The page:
As Ravana was nearing Gokarna, Maha Vishnu who had known well that Ravana was punctual in performing his periodical rites (Sandyavandhana), hides sun with his Sudarshana Chakra (Wheel). Thinking that it was time to perform the evening rites, Ravana finds a Brahmin boy and asked him to hold the Atmalinga in his hand until he came back after finishing the rites. Ganapati agreed to hold the linga on one condition that he would do so until he would be able to bear the weight of linga and that thereafter he would call Ravana three times and if failed to come to him by then he would place the linga on the earth.
Ganapati calls Ravana three times when he was performing his rites and places the linga on the earth and he vanishes. The Atmalinga at once got firmly entrenched in the earth. Ravana learned that he had been tricked by the Gods. The depressed demon king Ravana was deeply agitated and tried to pull up the linga, but the linga did not budge a little. It resulted in his throwing the coverings of the Linga to Dhareshwara, Gunavanteshwara, Murudeshwara and Shejjeshwar temples. Ravana was unable to lift the linga from the ground again and called the Shiva linga as Mahabala, one with great strength, and ever since, the linga illustrious as Mahabaleshwara. Shiva learned all these from Vayu Deva, the god of wind, and came on to Earth with Goddess Parvathi devi and his train of Gods, he visited these five places and worshipped the linga which had now taken five forms. He acknowledged that these five places would be his "Pancha Kshetras" (Five Holy Places).
Gokarna was part of the Sodhe and Vijayanagar kingdoms. When the Konkan region — including Goa — was occupied by the Portuguese, it became part of their rule.
Gokarna is about 238 km north of Mangalore, 483 km from Bengaluru and about 59 km from Karwar. It is between the Gangavali and Agnashini rivers along the Karwar coast by the Arabian Sea. It is 200 km north from the college towns of Suratkal and Manipal.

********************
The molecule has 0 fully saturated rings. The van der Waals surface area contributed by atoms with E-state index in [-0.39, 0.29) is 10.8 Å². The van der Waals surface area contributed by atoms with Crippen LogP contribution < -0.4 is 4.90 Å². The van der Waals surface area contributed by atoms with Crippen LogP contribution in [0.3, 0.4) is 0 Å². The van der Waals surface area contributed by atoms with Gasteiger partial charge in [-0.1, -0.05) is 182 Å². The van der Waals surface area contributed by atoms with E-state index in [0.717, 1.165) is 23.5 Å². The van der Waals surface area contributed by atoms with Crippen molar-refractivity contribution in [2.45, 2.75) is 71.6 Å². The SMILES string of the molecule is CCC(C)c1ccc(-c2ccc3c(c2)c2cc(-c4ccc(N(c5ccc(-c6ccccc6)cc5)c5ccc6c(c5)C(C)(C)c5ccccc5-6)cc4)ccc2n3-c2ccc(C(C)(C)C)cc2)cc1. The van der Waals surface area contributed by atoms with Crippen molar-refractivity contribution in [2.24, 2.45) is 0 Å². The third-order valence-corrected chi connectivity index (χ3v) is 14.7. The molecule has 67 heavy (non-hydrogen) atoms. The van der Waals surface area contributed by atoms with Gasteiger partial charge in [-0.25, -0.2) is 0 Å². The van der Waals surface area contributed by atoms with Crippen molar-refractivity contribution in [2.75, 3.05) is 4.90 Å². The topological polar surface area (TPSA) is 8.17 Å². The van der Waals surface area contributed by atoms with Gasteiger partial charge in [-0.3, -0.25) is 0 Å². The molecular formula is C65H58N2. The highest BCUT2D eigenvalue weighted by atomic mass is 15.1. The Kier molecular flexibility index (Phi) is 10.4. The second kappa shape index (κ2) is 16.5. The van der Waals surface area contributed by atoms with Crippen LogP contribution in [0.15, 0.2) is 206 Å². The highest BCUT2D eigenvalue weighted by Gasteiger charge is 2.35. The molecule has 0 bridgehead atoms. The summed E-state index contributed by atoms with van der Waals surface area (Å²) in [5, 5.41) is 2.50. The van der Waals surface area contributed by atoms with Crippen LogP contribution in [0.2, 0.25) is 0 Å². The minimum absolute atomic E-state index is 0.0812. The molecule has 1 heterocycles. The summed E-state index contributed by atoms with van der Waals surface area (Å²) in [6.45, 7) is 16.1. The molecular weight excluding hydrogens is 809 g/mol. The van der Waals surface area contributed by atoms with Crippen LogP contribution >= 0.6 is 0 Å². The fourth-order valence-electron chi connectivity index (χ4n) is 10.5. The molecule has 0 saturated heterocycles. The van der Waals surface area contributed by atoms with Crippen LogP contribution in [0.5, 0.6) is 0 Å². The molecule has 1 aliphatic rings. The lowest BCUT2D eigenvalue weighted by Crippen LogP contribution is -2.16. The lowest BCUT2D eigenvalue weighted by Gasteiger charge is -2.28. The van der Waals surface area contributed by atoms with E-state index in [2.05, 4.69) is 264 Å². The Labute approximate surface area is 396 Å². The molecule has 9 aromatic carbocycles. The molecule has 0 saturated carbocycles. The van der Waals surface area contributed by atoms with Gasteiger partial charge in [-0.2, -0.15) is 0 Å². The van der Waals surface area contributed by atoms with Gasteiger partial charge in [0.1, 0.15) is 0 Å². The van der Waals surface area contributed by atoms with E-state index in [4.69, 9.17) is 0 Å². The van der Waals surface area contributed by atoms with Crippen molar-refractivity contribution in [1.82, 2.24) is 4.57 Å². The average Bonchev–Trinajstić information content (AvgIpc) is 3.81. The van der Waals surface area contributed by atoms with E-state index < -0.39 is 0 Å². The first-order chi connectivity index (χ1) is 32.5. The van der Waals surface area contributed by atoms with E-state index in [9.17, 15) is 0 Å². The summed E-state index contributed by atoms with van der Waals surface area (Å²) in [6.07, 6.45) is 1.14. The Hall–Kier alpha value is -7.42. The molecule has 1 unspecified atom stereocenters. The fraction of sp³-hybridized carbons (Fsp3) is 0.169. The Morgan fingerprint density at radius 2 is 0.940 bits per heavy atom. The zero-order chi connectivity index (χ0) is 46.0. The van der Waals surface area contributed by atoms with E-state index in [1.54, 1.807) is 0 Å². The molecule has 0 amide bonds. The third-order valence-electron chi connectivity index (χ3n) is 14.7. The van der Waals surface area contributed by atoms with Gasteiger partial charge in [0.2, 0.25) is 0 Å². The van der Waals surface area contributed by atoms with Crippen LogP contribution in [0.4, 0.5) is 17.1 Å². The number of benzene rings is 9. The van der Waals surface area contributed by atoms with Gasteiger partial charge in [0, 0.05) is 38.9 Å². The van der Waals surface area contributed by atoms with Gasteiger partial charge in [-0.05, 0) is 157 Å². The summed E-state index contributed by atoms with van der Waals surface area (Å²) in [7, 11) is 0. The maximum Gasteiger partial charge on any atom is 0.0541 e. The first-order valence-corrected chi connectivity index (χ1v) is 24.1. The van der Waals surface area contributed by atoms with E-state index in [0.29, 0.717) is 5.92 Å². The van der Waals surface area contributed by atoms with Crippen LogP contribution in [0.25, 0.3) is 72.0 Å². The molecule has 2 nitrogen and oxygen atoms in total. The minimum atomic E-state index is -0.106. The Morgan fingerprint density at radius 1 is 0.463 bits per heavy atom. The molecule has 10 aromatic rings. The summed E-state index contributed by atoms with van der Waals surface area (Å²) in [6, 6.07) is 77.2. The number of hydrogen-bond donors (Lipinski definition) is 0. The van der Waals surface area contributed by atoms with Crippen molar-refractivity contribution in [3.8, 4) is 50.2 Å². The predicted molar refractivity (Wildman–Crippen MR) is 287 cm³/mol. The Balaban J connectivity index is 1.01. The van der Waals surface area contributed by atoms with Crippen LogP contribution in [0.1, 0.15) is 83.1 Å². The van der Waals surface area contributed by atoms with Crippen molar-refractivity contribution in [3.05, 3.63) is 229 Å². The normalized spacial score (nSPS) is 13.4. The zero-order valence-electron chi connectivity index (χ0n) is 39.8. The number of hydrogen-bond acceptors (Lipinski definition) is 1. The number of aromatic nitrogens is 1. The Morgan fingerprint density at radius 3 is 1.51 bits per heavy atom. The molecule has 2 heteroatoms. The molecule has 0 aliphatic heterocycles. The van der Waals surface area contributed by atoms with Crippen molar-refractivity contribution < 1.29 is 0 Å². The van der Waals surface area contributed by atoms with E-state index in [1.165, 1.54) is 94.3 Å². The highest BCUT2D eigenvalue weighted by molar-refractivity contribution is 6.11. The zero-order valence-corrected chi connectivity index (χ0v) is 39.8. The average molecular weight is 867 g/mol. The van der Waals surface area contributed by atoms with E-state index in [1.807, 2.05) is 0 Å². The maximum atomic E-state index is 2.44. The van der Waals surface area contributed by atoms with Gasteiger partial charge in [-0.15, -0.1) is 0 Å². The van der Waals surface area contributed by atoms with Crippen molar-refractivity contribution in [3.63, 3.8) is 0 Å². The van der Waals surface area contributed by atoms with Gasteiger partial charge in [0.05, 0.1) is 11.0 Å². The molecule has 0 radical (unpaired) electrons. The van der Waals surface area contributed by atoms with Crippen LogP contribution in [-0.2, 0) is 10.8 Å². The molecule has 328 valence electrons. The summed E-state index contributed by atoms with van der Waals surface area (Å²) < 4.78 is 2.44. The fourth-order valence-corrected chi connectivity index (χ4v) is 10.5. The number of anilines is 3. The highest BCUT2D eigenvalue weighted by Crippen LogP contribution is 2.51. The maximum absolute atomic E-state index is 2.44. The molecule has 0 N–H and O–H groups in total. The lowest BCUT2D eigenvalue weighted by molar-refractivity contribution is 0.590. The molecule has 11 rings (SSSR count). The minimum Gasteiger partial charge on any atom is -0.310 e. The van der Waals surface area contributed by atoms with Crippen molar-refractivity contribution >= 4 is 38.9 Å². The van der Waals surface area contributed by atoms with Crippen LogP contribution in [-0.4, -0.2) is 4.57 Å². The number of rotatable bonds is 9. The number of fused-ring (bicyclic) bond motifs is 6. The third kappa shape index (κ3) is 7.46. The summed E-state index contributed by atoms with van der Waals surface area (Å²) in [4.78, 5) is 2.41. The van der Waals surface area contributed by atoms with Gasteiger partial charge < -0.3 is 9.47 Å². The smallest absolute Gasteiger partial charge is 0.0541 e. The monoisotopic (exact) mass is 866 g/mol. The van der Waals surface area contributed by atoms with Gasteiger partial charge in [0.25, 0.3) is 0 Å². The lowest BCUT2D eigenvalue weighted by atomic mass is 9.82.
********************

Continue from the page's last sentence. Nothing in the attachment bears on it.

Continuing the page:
Gokarna can be reached by buses and maxicabs from Kumta (30 km), Ankola (26 km), Karwar (59 km) and Bhatkal (88 km) on National Highway 66 (NH-66). Karnataka State Road Transport Corporation (KSRTC) runs long-journey buses from cities like Panaji, Bengaluru and Mangalore. Private buses (Vijayanand Roadlines - VRL, Sugama, Sea Bird, etc.) operate night journeys from the capital city of Bengaluru to Gokarna daily.
It can be reached by Konkan Railway on the Mumbai to Mangalore route or Goa to Mangalore route. The railway station (called Gokarna Road) is 10 km from the town. The station has a retiring room at a nominal price. Many important trains like Matsyagandha Express, KSR Bengaluru Karwar Express, Poorna Express, Marusagar Express and Mangalore Local and DEMU local are the Daily Local Trains halt here.
The nearest airports are Hubli Airport, Karnataka which has domestic flights only, Goa International Airport at Goa and Mangalore International Airport at Bajpe, Karnataka are the nearest airports to reach at Gokarna.
Neighbouring villages are Bankikodla-Hanehalli, Sanikatta, Tadadi, Torke, Madangere, Maskeri, Adigone, Nelaguni and Bijjur.
|Climate data for Gokarna|
|Average high °C (°F)||31.8
|Average low °C (°F)||20.1
|Average precipitation mm (inches)||0
The drive up the winding path that leads to Gokarna is scenic, with the rocky mountains and Western Ghats on one side and the Arabian Sea on the other. Gokarna is known for the beaches. The Gokarna main beach is in town and Kudle beach are west facing. Om beach, Half moon Beach, Paradise Beach (also known as Full moon) and Belekan beach are south facing.
The Gokarna beach forms the coast of the town and is followed by Main beach in northern direction while the other four beaches lie to the south. Gokarna Main Beach is mainly used by Indian pilgrims. Main Beach is a long open beach, known for surfing. Kudle and Om are around 6 km from Gokarna town along a muddy hill; they are accessible by rickshaw or foot. Half moon and Paradise are beyond Om beach and are accessible only by trekking or boat. Om beach is named so because it is shaped like the auspicious ॐ Om symbol. Om beach is a naturally Om-shaped beach, it attracts local tourists on weekends. It has a few shacks and eateries, and also boat service to other beaches.
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- Source: Karnataka State Gazetteer 1983